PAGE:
Publication Date

2016

Document Type

Dissertation/Thesis

First Advisor

Posadas, Barbara Mercedes, 1945-

Degree Name

Ph.D. (Doctor of Philosophy)

Department

Department of History

LCSH

Texas, South--Social conditions--History--20th century|Migrant agricultural laborers--Texas, South--History--20th century||Migrant labor--Texas, South--History--20th century||Foreign workers, Mexican--Social conditions--History--20th century

Abstract

This dissertation examines south Texas from 1915 to 1925 and covers four subjects: a government-sponsored worker program, ethnic employment agencies, the inclusion of Mexicans into the American Federation of Labor (AFL), and a mutual aid organization in San Antonio, Sociedad de la Union. The federal government's guest-worker program suspended portions of the Immigration Act of 1917 so that poor and illiterate Mexican immigrants could continue to enter the United States as inexpensive agricultural laborers during World War I. Ethnic employment agencies provided Mexican migrants with jobs in the United States, but often had to evade both federal and Texas regulations. Although considered necessary workers by some farmers, the government program and the agencies produced an increased presence of Mexicans in the United States which added to their denigration. An AFL organizer of Mexican heritage and la Union both worked to reduce this disparagement and although not always successful, demonstrated the agency that Mexican laborers possessed despite their reception in the United States. The guest-worker program and the employment agencies, in conjunction with nativism that surfaced in the United States during the early 1920s, established a view of Mexicans as "disposable labor." This term describes people accepted for their inexpensive and dependable work, but vilified for their continued presence.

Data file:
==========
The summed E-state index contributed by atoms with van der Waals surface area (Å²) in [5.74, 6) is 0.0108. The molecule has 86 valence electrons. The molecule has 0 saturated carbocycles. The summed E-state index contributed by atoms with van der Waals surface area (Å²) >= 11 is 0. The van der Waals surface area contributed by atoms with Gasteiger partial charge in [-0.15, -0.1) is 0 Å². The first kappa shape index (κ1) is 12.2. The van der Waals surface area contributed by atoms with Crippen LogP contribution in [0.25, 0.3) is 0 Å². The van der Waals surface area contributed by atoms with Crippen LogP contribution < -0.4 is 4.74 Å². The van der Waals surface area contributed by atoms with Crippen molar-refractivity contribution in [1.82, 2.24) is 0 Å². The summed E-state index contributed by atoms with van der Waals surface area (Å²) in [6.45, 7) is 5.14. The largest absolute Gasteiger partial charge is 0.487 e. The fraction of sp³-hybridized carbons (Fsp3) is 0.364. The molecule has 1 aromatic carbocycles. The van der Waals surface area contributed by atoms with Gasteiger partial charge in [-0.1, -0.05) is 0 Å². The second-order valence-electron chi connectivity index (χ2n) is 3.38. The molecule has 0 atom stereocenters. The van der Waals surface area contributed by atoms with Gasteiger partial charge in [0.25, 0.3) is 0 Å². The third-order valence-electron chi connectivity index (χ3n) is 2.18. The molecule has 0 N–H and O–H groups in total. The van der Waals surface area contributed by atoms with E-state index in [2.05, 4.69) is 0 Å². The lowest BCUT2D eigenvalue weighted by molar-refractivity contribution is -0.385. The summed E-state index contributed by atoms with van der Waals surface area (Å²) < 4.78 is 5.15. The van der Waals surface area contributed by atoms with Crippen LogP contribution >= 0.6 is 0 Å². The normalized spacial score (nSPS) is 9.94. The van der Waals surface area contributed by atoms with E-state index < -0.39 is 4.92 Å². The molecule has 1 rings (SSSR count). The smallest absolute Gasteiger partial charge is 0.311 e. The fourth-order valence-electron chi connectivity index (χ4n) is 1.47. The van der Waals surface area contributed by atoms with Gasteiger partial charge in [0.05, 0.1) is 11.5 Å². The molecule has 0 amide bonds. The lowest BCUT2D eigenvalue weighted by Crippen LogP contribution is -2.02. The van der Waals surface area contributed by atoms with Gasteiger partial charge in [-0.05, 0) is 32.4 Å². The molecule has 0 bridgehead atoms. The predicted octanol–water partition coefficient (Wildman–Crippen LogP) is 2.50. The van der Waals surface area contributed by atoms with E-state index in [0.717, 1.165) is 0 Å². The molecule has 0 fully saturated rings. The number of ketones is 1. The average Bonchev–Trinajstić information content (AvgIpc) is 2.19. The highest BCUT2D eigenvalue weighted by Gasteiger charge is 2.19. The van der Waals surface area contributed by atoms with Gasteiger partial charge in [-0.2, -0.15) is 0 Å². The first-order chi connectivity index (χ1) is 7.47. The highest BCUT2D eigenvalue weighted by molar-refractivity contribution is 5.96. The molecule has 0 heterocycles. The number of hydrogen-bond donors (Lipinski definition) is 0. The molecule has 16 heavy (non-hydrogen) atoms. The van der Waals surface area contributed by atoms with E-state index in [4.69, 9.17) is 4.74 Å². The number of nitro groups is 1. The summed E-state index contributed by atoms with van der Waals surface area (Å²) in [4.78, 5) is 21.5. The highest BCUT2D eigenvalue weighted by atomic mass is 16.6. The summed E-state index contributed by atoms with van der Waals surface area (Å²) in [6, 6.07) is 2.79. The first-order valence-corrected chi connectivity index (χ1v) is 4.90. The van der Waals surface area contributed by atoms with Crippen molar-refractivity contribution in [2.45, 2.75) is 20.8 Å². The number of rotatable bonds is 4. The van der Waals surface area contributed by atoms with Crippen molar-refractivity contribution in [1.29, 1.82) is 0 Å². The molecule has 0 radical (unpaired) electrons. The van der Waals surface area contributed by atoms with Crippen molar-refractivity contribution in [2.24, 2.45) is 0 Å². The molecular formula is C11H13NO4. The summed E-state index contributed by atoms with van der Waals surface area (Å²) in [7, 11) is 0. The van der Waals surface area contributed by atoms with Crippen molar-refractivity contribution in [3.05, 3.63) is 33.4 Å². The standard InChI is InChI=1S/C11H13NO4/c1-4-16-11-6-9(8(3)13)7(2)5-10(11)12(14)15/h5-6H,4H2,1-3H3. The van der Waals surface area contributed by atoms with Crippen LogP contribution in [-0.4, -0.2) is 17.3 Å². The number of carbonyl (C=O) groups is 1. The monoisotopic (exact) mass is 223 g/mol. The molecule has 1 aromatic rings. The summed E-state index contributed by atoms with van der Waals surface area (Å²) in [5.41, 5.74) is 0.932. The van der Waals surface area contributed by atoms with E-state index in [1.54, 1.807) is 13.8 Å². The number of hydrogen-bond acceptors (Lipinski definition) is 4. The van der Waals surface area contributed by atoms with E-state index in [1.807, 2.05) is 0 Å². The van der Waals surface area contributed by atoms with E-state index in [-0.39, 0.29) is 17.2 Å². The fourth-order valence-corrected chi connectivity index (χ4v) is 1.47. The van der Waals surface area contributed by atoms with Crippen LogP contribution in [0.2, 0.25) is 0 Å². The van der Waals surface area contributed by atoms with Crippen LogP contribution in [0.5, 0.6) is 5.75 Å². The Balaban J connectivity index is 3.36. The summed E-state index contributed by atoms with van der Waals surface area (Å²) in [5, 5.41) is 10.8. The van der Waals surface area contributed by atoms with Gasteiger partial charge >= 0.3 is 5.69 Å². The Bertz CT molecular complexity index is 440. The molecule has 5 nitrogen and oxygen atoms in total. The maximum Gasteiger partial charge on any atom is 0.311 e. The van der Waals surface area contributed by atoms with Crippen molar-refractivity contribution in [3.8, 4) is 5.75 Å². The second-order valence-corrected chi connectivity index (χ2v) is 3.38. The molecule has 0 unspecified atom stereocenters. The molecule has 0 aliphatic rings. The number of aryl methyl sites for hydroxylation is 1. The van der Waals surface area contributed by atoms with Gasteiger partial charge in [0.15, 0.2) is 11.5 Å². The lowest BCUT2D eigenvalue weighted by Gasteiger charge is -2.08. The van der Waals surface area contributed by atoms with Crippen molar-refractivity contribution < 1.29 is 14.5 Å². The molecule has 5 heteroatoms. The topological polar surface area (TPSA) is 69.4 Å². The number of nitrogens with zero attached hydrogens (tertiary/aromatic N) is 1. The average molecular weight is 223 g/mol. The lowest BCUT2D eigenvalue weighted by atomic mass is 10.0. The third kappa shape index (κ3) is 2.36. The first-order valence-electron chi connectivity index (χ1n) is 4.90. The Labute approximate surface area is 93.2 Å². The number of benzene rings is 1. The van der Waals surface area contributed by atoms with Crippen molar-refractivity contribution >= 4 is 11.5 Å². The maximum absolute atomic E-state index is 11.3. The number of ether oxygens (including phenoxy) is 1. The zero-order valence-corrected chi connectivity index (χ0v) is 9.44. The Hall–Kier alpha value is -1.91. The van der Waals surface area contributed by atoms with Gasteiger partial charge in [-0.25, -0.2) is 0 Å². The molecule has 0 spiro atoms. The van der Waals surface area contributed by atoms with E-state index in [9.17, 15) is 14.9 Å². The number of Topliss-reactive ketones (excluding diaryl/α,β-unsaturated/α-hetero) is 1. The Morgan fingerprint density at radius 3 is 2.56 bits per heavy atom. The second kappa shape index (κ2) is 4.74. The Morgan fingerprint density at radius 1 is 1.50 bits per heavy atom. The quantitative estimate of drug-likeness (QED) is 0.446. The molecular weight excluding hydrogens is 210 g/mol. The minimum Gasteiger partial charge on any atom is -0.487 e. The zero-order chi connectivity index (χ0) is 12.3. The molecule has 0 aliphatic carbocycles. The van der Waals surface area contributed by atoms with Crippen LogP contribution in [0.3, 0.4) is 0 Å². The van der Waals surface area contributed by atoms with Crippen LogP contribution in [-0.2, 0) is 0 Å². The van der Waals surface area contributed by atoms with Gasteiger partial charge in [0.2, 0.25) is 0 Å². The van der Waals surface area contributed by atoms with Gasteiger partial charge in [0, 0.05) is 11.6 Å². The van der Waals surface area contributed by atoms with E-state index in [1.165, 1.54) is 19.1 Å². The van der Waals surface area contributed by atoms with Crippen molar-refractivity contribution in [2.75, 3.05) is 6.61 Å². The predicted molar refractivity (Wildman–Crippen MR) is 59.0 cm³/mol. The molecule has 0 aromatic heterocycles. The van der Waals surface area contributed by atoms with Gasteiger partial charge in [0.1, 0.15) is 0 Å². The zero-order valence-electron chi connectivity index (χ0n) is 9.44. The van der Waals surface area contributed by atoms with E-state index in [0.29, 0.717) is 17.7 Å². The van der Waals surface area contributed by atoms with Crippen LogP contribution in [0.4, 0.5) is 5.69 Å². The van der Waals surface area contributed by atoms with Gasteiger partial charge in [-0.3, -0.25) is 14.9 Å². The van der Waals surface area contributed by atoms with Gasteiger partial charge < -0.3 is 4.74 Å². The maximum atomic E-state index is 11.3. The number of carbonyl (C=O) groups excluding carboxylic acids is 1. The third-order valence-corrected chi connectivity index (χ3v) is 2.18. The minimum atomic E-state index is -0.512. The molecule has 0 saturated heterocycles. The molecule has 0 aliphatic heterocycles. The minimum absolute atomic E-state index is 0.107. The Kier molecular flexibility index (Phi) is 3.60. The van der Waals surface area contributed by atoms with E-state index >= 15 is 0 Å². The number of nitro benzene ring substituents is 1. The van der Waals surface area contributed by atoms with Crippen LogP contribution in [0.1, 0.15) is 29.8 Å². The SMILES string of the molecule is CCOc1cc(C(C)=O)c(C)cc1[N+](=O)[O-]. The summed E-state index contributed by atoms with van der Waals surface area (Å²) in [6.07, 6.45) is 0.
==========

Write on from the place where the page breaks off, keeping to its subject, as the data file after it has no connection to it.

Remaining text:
Comments

Advisors: Rosemary Feurer; Barbara M. Posadas.||Committee members: Kenton Clymer.||Includes bibliographical references.

Extent

vii, 443 pages

Language

eng

Publisher

Northern Illinois University

Rights Statement

In Copyright

Rights Statement 2

NIU theses are protected by copyright. They may be viewed from Huskie Commons for any purpose, but reproduction or distribution in any format is prohibited without the written permission of the authors.

Media Type

Text

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